Specifically, BIS noted that:
- Gallium oxide and diamond enable semiconductors to operate at higher voltages and higher temperatures.
- GAAFET technology is key to scaling semiconductor production at 3 nm and below, with potential radiation-tolerant capability and applications in defense and communications satellites.
Overall, the new rule is notable as a use of BIS's power to impose controls over "emerging and foundational technologies" (described by BIS as Section 1758 technologies8) under the Export Control Reform Act of 2018,9 and reflects BIS's continuing focus on technologies with potential military applications. While BIS has the power to impose these controls unilaterally, in this case they came about through a multilateral process.
Chipmaking equipment for 14 nm and below
In July 2022, media reports indicated that BIS had sent letters to manufacturers of chipmaking equipment capable of fabricating chips at the 14 nm node and below, informing them that BIS was restricting exports of such equipment to China.10
The BIS letter has not been made public, although presumably it was what is known as an "is informed" letter, whereby BIS informs a party that exports of a particular item present an "unacceptable risk" of diversion to a military end-use or other illicit use of the item.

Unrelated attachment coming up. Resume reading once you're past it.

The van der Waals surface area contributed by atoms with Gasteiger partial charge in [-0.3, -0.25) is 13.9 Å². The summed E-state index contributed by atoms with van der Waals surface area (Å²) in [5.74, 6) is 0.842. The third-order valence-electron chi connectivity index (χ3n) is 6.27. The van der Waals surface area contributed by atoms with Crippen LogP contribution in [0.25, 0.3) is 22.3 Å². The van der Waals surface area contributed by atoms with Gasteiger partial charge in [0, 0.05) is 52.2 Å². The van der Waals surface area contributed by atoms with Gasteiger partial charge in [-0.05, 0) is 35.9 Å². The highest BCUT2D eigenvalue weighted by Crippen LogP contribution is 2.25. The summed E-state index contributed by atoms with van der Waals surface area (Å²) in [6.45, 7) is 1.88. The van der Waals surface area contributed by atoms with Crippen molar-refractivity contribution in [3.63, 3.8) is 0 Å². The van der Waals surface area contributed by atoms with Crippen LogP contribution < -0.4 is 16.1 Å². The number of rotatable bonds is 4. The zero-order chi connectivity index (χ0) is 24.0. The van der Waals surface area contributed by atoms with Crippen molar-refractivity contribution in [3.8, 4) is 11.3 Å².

BIS has not made public the precise parameters of the restrictions, which will remain specific to the recipients of the letter unless BIS chooses to issue a public rule by publishing it in the Federal Register. Notably, public reporting indicates that the restrictions apply to equipment for the fabrication of logic chips, but not memory chips, and accordingly are directed at foundries.
Jurisdictional reach of U.S. export controls
The following items are subject to U.S. export control jurisdiction under the EAR:
- Items located in the United States;
- U.S.-origin items, wherever located;
- Non-U.S.-origin items incorporating more than a "de minimis" level of controlled U.S. content; and
- Non-U.S.-origin items that are the "direct product" of certain U.S. technology.
Compliance tips for companies
Companies dealing in the subject items should be mindful of the following:
- A BIS license may be required prior to any export of the above items.
- The licensing requirement applies not only to physical exports of tangible items, but also to electronic transmissions of technology or software, and to the release of technology or source code (in the case of the ECAD/GAAFET software) to non-U.S. nationals in the United States, which could impact a company's R&D process.
- The export controls apply not only to exports out of the United States, but also to dealings in U.S.-origin items, wherever located in the world, and even certain non-U.S. items incorporating U.S. content or derived from U.S. technology.
- Where a licensing requirement applies, a company should assess whether a license exception is available.
1 87 Fed. Reg. 49,979 (Aug. 15, 2022).
2 15 C.F.R. Parts 730-774.
3 The rule also imposed export controls on pressure gain combustion technology for the production and development of gas turbine engine components or systems.
8 87 Fed. Reg. 31,195 (May 23, 2022).
10 https://bloom.bg/3SGn0TL; https://bit.ly/3Vc6KLV.
“U.S. Commerce Department Issues Semiconductor-Related Export Controls,” by Anthony Rapa and Matthew J. Thomas was published on October 7, 2022, in Westlaw Today, a Thomson Reuters publication.